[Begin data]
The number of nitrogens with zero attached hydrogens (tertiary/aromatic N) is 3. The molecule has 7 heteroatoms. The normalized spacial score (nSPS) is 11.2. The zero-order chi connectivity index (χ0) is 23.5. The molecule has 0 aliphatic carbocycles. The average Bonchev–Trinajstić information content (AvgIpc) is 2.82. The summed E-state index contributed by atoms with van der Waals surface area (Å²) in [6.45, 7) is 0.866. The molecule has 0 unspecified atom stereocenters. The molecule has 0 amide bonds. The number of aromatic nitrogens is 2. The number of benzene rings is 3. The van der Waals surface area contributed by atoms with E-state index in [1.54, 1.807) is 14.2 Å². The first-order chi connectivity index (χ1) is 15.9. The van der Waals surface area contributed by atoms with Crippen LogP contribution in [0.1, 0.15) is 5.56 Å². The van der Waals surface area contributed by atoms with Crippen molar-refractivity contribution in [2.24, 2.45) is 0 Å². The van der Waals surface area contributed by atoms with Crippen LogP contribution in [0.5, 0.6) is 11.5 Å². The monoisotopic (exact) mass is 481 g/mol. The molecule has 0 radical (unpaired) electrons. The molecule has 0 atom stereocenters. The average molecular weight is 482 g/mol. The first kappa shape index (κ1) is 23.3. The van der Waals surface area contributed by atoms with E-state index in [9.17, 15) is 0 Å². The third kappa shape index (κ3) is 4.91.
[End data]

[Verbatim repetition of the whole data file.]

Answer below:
The number of nitrogens with zero attached hydrogens (tertiary/aromatic N) is 3. The molecule has 7 heteroatoms. The normalized spacial score (nSPS) is 11.2. The zero-order chi connectivity index (χ0) is 23.5. The molecule has 0 aliphatic carbocycles. The average Bonchev–Trinajstić information content (AvgIpc) is 2.82. The summed E-state index contributed by atoms with van der Waals surface area (Å²) in [6.45, 7) is 0.866. The molecule has 0 unspecified atom stereocenters. The molecule has 0 amide bonds. The number of aromatic nitrogens is 2. The number of benzene rings is 3. The van der Waals surface area contributed by atoms with E-state index in [1.54, 1.807) is 14.2 Å². The first-order chi connectivity index (χ1) is 15.9. The van der Waals surface area contributed by atoms with Crippen LogP contribution in [0.1, 0.15) is 5.56 Å². The van der Waals surface area contributed by atoms with Crippen molar-refractivity contribution in [2.24, 2.45) is 0 Å². The van der Waals surface area contributed by atoms with Crippen LogP contribution in [0.5, 0.6) is 11.5 Å². The monoisotopic (exact) mass is 481 g/mol. The molecule has 0 radical (unpaired) electrons. The molecule has 0 atom stereocenters. The average molecular weight is 482 g/mol. The first kappa shape index (κ1) is 23.3. The van der Waals surface area contributed by atoms with E-state index in [9.17, 15) is 0 Å². The third kappa shape index (κ3) is 4.91.